Older forms may need to be upgraded or replaced to accommodate changes in manufacturing. For example, a form may work great for years when used with a conventional concrete mix. Then, after switching to SCC, the difference in fresh concrete properties can create a higher hydraulic pressure, which may be just enough to create form leaks where there were none before. All of a sudden, it is time to tighten bolts and clamps and perhaps make other modifications.
Greg Stratis, president of Shea Concrete Products in Amesbury, Mass., experienced this.
“We have found on older forms there just wasn’t enough clamps going up the corner especially when using SCC,” Stratis said. “Also, we have found that the way the clamps are attached to the form in that area, we needed to reinforce the doors in order to take the pressure off the clamps.”
Again, it always is a good idea to consult with the form manufacturer prior to making modifications.
Another option to resolve leaky form joints is to add material to seal the opening. Chamfers are an ideal way not only to seal the open gap but also to produce precast product corners that are harder to chip.
“One of the most successful methods I have experienced is by adding a 45-degree metal chamfer, which helps with leakage and produces a better-looking edge on the finished product,” said Joe Marin, quality control director at Western Precast Concrete Inc. in El Paso, Texas.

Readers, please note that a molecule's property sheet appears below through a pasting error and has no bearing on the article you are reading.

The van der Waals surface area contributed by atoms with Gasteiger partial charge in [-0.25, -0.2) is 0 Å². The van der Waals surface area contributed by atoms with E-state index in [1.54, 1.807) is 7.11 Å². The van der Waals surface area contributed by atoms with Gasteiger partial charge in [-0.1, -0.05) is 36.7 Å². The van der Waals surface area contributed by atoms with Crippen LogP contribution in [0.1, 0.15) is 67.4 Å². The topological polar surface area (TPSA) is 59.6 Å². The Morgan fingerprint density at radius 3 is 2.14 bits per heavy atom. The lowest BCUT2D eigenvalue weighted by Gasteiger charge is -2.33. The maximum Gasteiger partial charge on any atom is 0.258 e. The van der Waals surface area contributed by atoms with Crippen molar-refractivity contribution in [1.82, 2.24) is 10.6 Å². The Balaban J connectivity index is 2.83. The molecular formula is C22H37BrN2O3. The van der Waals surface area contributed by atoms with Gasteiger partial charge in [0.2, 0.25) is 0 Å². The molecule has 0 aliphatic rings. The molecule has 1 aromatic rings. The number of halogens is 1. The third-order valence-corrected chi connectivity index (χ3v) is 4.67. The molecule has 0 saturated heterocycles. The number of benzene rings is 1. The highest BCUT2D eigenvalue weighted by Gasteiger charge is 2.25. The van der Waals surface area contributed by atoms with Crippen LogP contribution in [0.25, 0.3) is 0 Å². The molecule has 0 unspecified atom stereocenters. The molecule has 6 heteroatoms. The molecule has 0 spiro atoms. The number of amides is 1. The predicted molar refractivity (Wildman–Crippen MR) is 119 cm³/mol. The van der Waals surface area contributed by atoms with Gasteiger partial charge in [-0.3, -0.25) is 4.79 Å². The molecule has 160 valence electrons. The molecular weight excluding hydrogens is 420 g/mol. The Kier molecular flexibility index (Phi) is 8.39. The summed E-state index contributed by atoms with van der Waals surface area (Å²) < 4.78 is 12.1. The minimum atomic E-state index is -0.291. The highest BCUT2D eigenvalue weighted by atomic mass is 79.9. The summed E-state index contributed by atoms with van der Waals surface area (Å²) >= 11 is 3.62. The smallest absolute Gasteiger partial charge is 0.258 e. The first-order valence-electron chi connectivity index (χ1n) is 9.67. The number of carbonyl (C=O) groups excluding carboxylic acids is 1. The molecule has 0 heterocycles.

Jason Bartlett of H2 Precast in East Wenatchee, Wash., said they also use chamfers.
“It makes a nice-looking corner and stops the leaks, said Bartlett, the purchasing manager at H2. “Also, it helps on the bottom of the product when the forklifts are picking them up to stop the chipping.”
Frank Bowen, business development manager at Jarrett Concrete in Ashland City, Tenn., uses magnetic chamfers.
“Most of my problems are fixed with magnetic chamfers – one of my favorite quick-fix tools,” Bowen said. “We buy 10-foot strips of the steel magnetic chamfers and 8-foot strips of the urethane magnetic chamfers. The urethane magnetic chamfers allow for flexibility and can be used in round structures, which has its advantages for improved resistance to chipping and spalling from jobsite handling.”
Some use rubber gaskets and waterstops in joint corners to prevent leaking. These chamfers and gaskets may require additional cleaning and maintenance and periodic replacement, but it may constitute a better option in the short term.